New Thai Gecko and Skink

Posted by: Loren Coleman on September 12th, 2007

New species of gecko and skink were discovered in the forest of Chiang Dao mountain in Thailand’s northern province of Chiang Mai amid fears that forest fires might cause their extinction, a wildlife official said Wednesday.

Piyawan Niyomwan, a researcher of the National Park, Wildlife and Plant Conservation Department (DNP), said the new species were coincidentally caught in a trap, erected for the study of wild animals’ biological diversity.

Four brown skinks of the Tropidophorus sp. family, with scales on their heads, were longer than those of normal ones. Each of their bodies was five-cm long and the tails six-cm long.

“A new species of wild gecko, scientifically called Cyrtodacylus sp., with its alternated brown and yellow scaling body, was preliminarily confirmed as the world’s new gecko species,” said Piyawan.

She expressed concern that the newly-discovered animals would be at risk of extinction due to regular wildfire in the northern forest, adding that animal specialists would conduct further studies on the ecology, biology and behaviour of wild animals as there was not much information about the two new species so far.

The new species of gecko and skink were discovered during the DNP’s study project on Chiang Dao mountain since 2004. Among 321 other types of animals found on the mountain, 55 were mammals, 185 birds, 45 reptiles and 36 amphibians. (TNA)

Source: “New species of gecko, skink found,” Bangkok Post, Thailand.

Loren Coleman About Loren Coleman
Loren Coleman is one of the world’s leading cryptozoologists, some say “the” leading living cryptozoologist. Certainly, he is acknowledged as the current living American researcher and writer who has most popularized cryptozoology in the late 20th and early 21st centuries. Starting his fieldwork and investigations in 1960, after traveling and trekking extensively in pursuit of cryptozoological mysteries, Coleman began writing to share his experiences in 1969. An honorary member of Ivan T. Sanderson’s Society for the Investigation of the Unexplained in the 1970s, Coleman has been bestowed with similar honorary memberships of the North Idaho College Cryptozoology Club in 1983, and in subsequent years, that of the British Columbia Scientific Cryptozoology Club, CryptoSafari International, and other international organizations. He was also a Life Member and Benefactor of the International Society of Cryptozoology (now-defunct). Loren Coleman’s daily blog, as a member of the Cryptomundo Team, served as an ongoing avenue of communication for the ever-growing body of cryptozoo news from 2005 through 2013. He returned as an infrequent contributor beginning Halloween week of 2015. Coleman is the founder in 2003, and current director of the International Cryptozoology Museum in Portland, Maine.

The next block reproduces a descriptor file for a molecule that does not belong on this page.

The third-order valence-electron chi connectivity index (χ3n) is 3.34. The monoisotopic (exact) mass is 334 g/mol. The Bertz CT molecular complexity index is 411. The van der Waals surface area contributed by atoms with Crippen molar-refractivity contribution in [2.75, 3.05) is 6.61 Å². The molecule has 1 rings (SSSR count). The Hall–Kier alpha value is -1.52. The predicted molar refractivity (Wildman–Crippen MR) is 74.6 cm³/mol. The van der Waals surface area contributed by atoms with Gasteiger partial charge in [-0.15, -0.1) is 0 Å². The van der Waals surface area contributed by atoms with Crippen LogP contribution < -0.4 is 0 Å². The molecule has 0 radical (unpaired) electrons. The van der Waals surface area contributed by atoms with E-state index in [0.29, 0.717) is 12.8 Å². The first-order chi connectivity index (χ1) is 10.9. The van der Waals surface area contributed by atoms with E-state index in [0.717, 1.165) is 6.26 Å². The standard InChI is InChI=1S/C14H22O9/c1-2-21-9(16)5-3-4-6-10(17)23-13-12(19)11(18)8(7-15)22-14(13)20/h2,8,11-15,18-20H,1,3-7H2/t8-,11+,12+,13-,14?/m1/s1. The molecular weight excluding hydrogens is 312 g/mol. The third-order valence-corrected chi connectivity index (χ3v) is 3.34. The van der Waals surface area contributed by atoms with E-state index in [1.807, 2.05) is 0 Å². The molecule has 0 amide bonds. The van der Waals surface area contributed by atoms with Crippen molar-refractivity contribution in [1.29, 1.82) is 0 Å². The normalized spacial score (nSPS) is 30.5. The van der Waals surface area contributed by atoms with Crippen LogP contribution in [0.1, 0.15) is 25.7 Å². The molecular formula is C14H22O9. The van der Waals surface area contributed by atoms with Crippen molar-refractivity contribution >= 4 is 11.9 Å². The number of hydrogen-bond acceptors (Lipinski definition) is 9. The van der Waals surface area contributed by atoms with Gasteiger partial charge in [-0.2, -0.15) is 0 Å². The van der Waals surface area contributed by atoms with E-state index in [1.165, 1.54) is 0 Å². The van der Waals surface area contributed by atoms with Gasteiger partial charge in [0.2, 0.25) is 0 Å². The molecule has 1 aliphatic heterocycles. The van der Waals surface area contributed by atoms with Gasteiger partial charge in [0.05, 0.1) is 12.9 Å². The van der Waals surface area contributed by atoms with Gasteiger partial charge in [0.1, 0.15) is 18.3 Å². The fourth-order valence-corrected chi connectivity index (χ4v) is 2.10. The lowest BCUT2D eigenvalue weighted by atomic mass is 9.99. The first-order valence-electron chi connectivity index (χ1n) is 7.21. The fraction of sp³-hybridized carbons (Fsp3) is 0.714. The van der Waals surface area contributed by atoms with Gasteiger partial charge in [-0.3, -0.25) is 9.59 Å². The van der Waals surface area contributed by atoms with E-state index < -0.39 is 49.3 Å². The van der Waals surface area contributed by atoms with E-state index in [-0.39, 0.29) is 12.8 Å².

3 Responses to “New Thai Gecko and Skink”

  1. DARHOP responds:

    How does one go about claiming a new species I wonder?

    Because I have seen many reptiles ( lizards ) that I have never seen before.

    I guess a person would have to catch one and take it to the right people.

    But who are the right people for something like that?

    Would like say a University Biology lab or something like that be able to point a guy in the right direction.

    By the way, these new discoveries are awesome.

    Just goes to show how much we are finding every other day.

    Can’t wait until the BIG ONES are proven to exist.

    As long as they are not harmed in doing so.

  2. Alligator responds:

    I do have to ask what I think is a legitimate question. Why is it that only the small to microscopic cryptids are captured and cataloged and the large to giant size ones are not? There are many more species that are yet to be cataloged for western science. As far as being “discovered” the locals usually already know what these things are.

  3. Loren Coleman responds:

    Alligator’s question is based on a false premise. Large animals are discovered and classified, for that is how we know about them in “Western Science.” Start with the okapi and mountain gorilla and work your way through the megamouth shark and saola and more recent examples.

    Needless to say the “locals” knew about them. That goes without saying in cryptozoology, as we base some primary findings on ethnoknown evidence. From there, however, is what you do next to establish the reality of that information within the context of formal zoology that counts.

    Just because the natives of northern California (Indians, EuroAmericans, AfricanAmericans, AsianAmericans, and others) know about Bigfoot does not mean Sasquatch have been officially “discovered” yet, of course.

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